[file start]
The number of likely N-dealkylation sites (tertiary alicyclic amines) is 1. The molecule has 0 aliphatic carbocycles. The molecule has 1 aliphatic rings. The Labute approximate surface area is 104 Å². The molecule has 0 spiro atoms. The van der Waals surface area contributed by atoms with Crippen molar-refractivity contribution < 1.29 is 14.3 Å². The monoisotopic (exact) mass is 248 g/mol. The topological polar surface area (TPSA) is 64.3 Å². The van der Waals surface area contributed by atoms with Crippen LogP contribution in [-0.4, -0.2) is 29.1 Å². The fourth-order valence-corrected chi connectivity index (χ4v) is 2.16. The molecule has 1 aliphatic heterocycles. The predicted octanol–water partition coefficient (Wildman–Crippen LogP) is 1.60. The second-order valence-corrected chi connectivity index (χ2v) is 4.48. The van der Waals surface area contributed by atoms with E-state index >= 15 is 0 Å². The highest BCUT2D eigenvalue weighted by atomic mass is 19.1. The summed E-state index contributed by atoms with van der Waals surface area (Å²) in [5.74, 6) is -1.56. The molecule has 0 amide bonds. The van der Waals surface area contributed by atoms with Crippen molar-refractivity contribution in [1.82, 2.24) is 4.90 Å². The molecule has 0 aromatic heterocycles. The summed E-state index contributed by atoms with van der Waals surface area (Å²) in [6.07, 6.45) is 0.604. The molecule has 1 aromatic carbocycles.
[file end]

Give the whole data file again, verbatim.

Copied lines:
The number of likely N-dealkylation sites (tertiary alicyclic amines) is 1. The molecule has 0 aliphatic carbocycles. The molecule has 1 aliphatic rings. The Labute approximate surface area is 104 Å². The molecule has 0 spiro atoms. The van der Waals surface area contributed by atoms with Crippen molar-refractivity contribution < 1.29 is 14.3 Å². The monoisotopic (exact) mass is 248 g/mol. The topological polar surface area (TPSA) is 64.3 Å². The van der Waals surface area contributed by atoms with Crippen LogP contribution in [-0.4, -0.2) is 29.1 Å². The fourth-order valence-corrected chi connectivity index (χ4v) is 2.16. The molecule has 1 aliphatic heterocycles. The predicted octanol–water partition coefficient (Wildman–Crippen LogP) is 1.60. The second-order valence-corrected chi connectivity index (χ2v) is 4.48. The van der Waals surface area contributed by atoms with E-state index >= 15 is 0 Å². The highest BCUT2D eigenvalue weighted by atomic mass is 19.1. The summed E-state index contributed by atoms with van der Waals surface area (Å²) in [5.74, 6) is -1.56. The molecule has 0 amide bonds. The van der Waals surface area contributed by atoms with Crippen molar-refractivity contribution in [1.82, 2.24) is 4.90 Å². The molecule has 0 aromatic heterocycles. The summed E-state index contributed by atoms with van der Waals surface area (Å²) in [6.07, 6.45) is 0.604. The molecule has 1 aromatic carbocycles.